While most people's image of flamenco is primarily of a dancer, with a guitar player, it is the voice and words of the lament that drive and shape the guitar, that dictate the percussive clapping, and inspire the dynamic expression of the dancer. The songs are nearly always wrought with sadness, tragedy, unrequited passion, longing, or religious ecstasy and sufferance. A true flamenco performance has all of these four elements revolving around each other in a symbiosis of passionate lyrics, dynamic movement, music and percussion. So how, where and when did this great dramatic well of inspiration form?
Some will say the only true flamenco is danced among the gypsies in their own tablaos in their barrios, at their weddings and christenings. There is no doubt that were it not for the isolation and continuity, and the marginalisation and persecution, of Andalus gypsy culture over the centuries, then flamenco may never have come down to us as we know it now. Whereas English Morris dancing is largely a historical revival of a lost folk form and the communities and cultures that formed those dances have been homogenized and erased by the industrial revolution and the urbanisation of the 19th and 20th centuries, flamenco has its roots in the gypsy community of Spain, which remains a distinct cultural and ethnic group within the larger population.
That is not to say that flamenco's roots are uniquely gypsy. Because of the turbulent reconquest of Spain from the Moorish Caliphate and principalities that took centuries, the roots of the music and dance are obscure, but clues certainly point eastward to the Levant, Persia and even Pakistan but also to the Bedouin tribes of North Africa, and possibly even to sub-Saharan Africa. There are striking similarities between the Kathak form of dance from Pakistan and contemporary flamenco. Certainly the influx of Roma people via the middle-east and North Africa in the 15th century created yet another ethnic underclass that was persecuted and marginalised by the dominant Castillian Christians. Whereas the Jewish diaspora was actively persecuted and either exterminated or subsumed under Catholic hegemony, and the Morisco converts either emigrated or lost their identity, the Roma gypsies to some extent mingled with and assumed elements of the Moorish culture of Spain. They fused it with whatever they brought west with them, but were not subject to the same pogroms and religious persecution, so they carried the purest surviving elements of 15th century Moorish folk culture with them to the 19th century. By then flamenco culture certainly was a gypsy phenomenon, a culture that articulated their marginalisation and segregation in the sounds and movements of a much older source. Then flamenco went mainstream, it made its way into the wider culture as artists became able to make a living performing the music and dance in cafeterias in the mid to late 19th century. It became so popular that it became a serious theatrical form, with the opera flamenca dominating at the turn of the century. Obviously this represented a commercialisation of a hitherto niche folk art, but it also raised the bar significantly. It pushed the technique of the dance to new highs, established a technique and body of work that went beyond the improvisational, allowing it to become a theatrical discipline that could be trained for and studied. It saw the six-string Spanish guitar become the dominant instrument, whereas the roots of the music lay in the double-stringed lutes typical of the Maghreb and Persia.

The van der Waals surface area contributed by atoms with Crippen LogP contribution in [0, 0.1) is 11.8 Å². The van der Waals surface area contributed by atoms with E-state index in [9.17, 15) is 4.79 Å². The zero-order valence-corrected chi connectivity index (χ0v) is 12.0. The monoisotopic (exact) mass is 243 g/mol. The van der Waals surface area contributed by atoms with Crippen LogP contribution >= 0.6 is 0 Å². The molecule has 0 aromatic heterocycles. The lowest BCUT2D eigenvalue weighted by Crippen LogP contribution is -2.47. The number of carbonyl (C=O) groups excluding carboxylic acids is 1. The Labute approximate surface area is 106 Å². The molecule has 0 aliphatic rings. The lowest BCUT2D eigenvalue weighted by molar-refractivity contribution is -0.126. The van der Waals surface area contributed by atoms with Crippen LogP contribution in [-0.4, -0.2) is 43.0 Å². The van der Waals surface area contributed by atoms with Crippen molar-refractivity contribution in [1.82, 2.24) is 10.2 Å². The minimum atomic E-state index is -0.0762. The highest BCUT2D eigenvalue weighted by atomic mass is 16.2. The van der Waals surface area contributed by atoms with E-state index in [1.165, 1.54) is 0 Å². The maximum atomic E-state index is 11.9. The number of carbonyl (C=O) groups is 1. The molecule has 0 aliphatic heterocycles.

Flamenco has been, and continues to be a route for impoverished but talented gypsies to escape the ghettos in which they are largely confined to this day. The status of the gypsy in Spanish society is certainly more integrated than in the past, but profound systemic problems of inequality and prejudice continue, making the music a cry from the harder edges of life to this day, despite all the professionalisation of it, and the fact that it has, as an art form, conquered the world.